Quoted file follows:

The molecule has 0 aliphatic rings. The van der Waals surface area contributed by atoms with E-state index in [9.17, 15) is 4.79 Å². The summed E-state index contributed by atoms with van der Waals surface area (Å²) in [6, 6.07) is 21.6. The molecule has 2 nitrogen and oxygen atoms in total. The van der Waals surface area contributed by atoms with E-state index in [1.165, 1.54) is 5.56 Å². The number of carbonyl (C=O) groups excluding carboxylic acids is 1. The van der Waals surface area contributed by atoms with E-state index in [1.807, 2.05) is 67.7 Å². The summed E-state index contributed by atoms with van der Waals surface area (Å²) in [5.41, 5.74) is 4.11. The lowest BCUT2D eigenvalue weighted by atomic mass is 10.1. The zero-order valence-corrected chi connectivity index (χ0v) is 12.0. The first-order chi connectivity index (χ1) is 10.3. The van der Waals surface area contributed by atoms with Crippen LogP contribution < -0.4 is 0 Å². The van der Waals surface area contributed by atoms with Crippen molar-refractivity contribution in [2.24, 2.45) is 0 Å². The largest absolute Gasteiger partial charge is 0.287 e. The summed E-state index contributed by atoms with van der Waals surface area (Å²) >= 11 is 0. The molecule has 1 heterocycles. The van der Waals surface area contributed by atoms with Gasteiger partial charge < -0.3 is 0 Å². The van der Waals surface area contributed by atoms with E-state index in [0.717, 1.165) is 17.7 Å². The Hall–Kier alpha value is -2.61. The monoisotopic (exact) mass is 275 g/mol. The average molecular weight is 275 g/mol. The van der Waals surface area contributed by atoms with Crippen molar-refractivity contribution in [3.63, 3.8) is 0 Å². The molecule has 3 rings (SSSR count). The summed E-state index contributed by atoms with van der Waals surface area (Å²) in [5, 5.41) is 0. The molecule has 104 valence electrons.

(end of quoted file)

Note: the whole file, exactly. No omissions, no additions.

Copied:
The molecule has 0 aliphatic rings. The van der Waals surface area contributed by atoms with E-state index in [9.17, 15) is 4.79 Å². The summed E-state index contributed by atoms with van der Waals surface area (Å²) in [6, 6.07) is 21.6. The molecule has 2 nitrogen and oxygen atoms in total. The van der Waals surface area contributed by atoms with E-state index in [1.165, 1.54) is 5.56 Å². The number of carbonyl (C=O) groups excluding carboxylic acids is 1. The van der Waals surface area contributed by atoms with E-state index in [1.807, 2.05) is 67.7 Å². The summed E-state index contributed by atoms with van der Waals surface area (Å²) in [5.41, 5.74) is 4.11. The lowest BCUT2D eigenvalue weighted by atomic mass is 10.1. The zero-order valence-corrected chi connectivity index (χ0v) is 12.0. The first-order chi connectivity index (χ1) is 10.3. The van der Waals surface area contributed by atoms with Crippen LogP contribution < -0.4 is 0 Å². The van der Waals surface area contributed by atoms with Crippen molar-refractivity contribution in [2.24, 2.45) is 0 Å². The largest absolute Gasteiger partial charge is 0.287 e. The summed E-state index contributed by atoms with van der Waals surface area (Å²) >= 11 is 0. The molecule has 1 heterocycles. The van der Waals surface area contributed by atoms with Gasteiger partial charge < -0.3 is 0 Å². The van der Waals surface area contributed by atoms with E-state index in [0.717, 1.165) is 17.7 Å². The Hall–Kier alpha value is -2.61. The monoisotopic (exact) mass is 275 g/mol. The average molecular weight is 275 g/mol. The van der Waals surface area contributed by atoms with Crippen molar-refractivity contribution in [3.63, 3.8) is 0 Å². The molecule has 3 rings (SSSR count). The summed E-state index contributed by atoms with van der Waals surface area (Å²) in [5, 5.41) is 0. The molecule has 104 valence electrons.